How to Draft an Arbitration Award Efficiently?

Drafting arbitration awards can be tricky because there is no standard way to do it. Although there are efforts to present best practices to draft an arbitration award, different arbitrators still employ different approaches that fit their needs.

Since award drafting can come down to personal preference, we asked expert international commercial arbitrator, Ben Giaretta, what he does in order to draft arbitration awards efficiently — and here’s his answer.

Take control of the structure

Ben’s first advice is to approach award drafting as a creative process. “It’s tempting to sit back, be passive, and follow the structure of an award that is either presented in a template or is implied by the structure of the parties’ written submissions,” Ben says. But that may lead you to write an award that does not fit the circumstances of the case or that does not explain things clearly to a reader. 

It’s better to think carefully at the outset about what the best way is to approach the award and to produce a document that is easy to read. Taking control in this way, and being actively engaged in the drafting, not only makes the process easier but also makes it a more personally rewarding experience. 

Phrase issues as questions

As a more technical tip, Ben advises having a comprehensive list of issues in the award, which should be phrased as questions to be answered later in the award. This helps make the drafting easier because it means the analysis section of the award is properly organised.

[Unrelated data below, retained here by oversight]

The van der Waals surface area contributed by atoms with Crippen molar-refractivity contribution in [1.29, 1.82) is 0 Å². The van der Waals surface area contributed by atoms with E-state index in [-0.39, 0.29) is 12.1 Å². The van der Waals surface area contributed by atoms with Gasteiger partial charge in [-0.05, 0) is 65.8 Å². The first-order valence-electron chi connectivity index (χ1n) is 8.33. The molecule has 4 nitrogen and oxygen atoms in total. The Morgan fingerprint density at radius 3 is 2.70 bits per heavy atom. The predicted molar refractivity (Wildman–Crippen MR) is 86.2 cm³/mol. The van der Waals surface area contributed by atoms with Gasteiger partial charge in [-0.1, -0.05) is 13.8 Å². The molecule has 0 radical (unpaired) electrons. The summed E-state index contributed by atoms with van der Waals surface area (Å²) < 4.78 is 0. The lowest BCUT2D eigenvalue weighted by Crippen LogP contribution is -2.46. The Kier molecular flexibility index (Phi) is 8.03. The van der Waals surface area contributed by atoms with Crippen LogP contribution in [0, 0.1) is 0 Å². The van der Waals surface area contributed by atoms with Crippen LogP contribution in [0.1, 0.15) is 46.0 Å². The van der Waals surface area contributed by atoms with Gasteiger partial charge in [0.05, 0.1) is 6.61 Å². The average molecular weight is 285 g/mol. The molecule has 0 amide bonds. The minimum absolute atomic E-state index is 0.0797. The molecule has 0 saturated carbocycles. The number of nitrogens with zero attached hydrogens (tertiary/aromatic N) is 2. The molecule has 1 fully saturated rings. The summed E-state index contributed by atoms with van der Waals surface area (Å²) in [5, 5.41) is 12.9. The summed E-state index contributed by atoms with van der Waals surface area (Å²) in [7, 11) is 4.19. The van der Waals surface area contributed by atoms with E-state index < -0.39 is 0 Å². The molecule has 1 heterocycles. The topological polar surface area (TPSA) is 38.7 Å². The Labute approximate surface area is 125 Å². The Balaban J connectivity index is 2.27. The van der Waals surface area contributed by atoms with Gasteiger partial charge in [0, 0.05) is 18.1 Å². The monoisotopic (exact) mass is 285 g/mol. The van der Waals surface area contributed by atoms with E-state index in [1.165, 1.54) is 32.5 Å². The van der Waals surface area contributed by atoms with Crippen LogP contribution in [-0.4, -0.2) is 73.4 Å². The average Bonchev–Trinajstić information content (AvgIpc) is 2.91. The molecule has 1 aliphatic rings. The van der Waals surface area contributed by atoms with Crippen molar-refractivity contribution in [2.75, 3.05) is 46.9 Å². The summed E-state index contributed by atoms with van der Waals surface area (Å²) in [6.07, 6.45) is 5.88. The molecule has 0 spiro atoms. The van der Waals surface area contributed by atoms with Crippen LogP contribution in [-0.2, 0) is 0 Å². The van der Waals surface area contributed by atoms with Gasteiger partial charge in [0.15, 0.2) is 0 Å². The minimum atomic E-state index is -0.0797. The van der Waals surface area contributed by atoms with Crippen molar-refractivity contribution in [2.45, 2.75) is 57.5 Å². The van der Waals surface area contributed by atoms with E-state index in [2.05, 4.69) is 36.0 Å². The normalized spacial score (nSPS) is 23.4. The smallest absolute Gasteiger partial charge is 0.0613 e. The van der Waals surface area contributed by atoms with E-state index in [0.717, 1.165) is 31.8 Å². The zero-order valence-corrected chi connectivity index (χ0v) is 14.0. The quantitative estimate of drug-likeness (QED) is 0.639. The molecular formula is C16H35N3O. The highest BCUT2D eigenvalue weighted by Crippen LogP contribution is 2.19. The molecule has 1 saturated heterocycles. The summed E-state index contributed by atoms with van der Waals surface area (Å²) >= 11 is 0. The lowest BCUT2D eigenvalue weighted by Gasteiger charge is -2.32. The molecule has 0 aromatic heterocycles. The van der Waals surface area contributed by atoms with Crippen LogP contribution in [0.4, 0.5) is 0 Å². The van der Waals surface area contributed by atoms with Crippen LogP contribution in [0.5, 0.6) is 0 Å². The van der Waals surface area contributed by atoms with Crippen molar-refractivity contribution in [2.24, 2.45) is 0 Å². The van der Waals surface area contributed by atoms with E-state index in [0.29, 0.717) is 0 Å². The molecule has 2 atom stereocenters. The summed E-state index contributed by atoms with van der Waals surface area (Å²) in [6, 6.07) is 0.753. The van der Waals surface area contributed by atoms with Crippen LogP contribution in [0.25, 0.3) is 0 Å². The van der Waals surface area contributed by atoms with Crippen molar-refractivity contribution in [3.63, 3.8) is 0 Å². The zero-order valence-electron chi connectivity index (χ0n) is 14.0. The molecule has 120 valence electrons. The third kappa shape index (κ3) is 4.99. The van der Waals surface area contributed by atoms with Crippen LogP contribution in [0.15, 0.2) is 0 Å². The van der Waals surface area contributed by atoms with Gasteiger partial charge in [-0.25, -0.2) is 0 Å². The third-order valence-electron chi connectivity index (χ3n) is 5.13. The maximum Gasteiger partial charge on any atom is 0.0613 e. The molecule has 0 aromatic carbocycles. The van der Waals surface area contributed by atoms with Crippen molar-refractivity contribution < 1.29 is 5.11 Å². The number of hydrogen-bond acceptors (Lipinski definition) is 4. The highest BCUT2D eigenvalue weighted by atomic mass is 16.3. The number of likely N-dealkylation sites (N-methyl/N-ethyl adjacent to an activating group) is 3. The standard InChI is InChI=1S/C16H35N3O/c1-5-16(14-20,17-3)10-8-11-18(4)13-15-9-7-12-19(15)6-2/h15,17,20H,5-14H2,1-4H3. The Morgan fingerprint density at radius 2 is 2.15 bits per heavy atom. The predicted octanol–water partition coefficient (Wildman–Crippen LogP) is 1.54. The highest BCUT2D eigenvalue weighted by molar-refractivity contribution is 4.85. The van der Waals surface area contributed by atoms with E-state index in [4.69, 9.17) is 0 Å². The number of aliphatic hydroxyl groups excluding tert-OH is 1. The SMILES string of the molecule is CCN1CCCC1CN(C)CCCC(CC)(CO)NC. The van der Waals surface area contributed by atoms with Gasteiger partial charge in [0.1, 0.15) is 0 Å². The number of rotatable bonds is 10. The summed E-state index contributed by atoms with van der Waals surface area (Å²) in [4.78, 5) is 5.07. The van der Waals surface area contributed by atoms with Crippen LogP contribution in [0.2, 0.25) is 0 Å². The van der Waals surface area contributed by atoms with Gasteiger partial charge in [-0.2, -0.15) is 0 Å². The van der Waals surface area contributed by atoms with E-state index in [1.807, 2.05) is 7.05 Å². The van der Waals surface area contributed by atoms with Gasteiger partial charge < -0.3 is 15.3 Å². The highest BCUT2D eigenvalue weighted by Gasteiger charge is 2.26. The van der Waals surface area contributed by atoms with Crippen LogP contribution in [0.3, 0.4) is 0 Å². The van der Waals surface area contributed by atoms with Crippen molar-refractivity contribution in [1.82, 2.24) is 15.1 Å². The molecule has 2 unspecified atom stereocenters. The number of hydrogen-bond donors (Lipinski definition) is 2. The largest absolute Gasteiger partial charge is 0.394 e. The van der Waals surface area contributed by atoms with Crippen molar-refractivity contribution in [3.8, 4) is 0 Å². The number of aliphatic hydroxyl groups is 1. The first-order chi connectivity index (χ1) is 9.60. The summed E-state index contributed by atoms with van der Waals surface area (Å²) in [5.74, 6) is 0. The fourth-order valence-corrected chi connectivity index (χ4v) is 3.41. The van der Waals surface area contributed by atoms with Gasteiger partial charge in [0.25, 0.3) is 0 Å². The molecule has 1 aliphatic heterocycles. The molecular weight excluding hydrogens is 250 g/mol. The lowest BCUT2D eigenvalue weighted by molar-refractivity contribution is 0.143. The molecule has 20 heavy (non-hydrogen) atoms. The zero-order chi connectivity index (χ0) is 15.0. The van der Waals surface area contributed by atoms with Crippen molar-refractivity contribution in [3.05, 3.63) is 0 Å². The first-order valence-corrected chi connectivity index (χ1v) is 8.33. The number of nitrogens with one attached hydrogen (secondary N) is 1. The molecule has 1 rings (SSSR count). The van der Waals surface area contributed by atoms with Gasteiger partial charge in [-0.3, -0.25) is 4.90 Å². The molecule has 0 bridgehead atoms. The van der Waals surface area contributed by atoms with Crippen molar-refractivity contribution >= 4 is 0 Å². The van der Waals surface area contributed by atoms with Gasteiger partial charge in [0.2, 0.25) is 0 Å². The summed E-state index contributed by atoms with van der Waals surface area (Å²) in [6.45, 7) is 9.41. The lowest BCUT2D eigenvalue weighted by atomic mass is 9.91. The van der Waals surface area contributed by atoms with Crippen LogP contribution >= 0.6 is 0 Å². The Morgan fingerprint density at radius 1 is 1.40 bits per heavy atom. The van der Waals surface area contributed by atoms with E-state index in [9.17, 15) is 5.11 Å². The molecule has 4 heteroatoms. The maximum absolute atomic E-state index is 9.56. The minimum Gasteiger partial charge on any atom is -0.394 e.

Ben also says that it would be best to formulate these questions early on in the arbitration, with the input of the parties, since this will give a roadmap to the arbitration and encourage the parties to address the questions in their submissions – which will in turn make the arbitrator’s life easier when they write the award.

Start early

[Award drafting] is not something that should be left to the last minute” Ben says. Since an arbitrator has to give the history of the case in the award, and organize the arguments and evidence, and prepare a thorough analysis of all of these, writing an award at the last minute can be very difficult.

Writing the award as the arbitration proceeds is an excellent way to reduce this burden. In particular, you can record the history of the case in a draft award as you go along. You can also spread out the award writing over a period of time, coming back to the draft again and again to improve it as the case goes on. This tip resonates with one of Jur’s 10 GUIDELINES to become a modern arbitrator wherein we mention how to establish a complete record to effectively run a proceeding.

Done right, writing an award can be an enjoyable process for the arbitrators. With these 3 tips, Jur hopes that modern arbitrators will have a better experience in award drafting, which in turn should help people get access to justice quickly.

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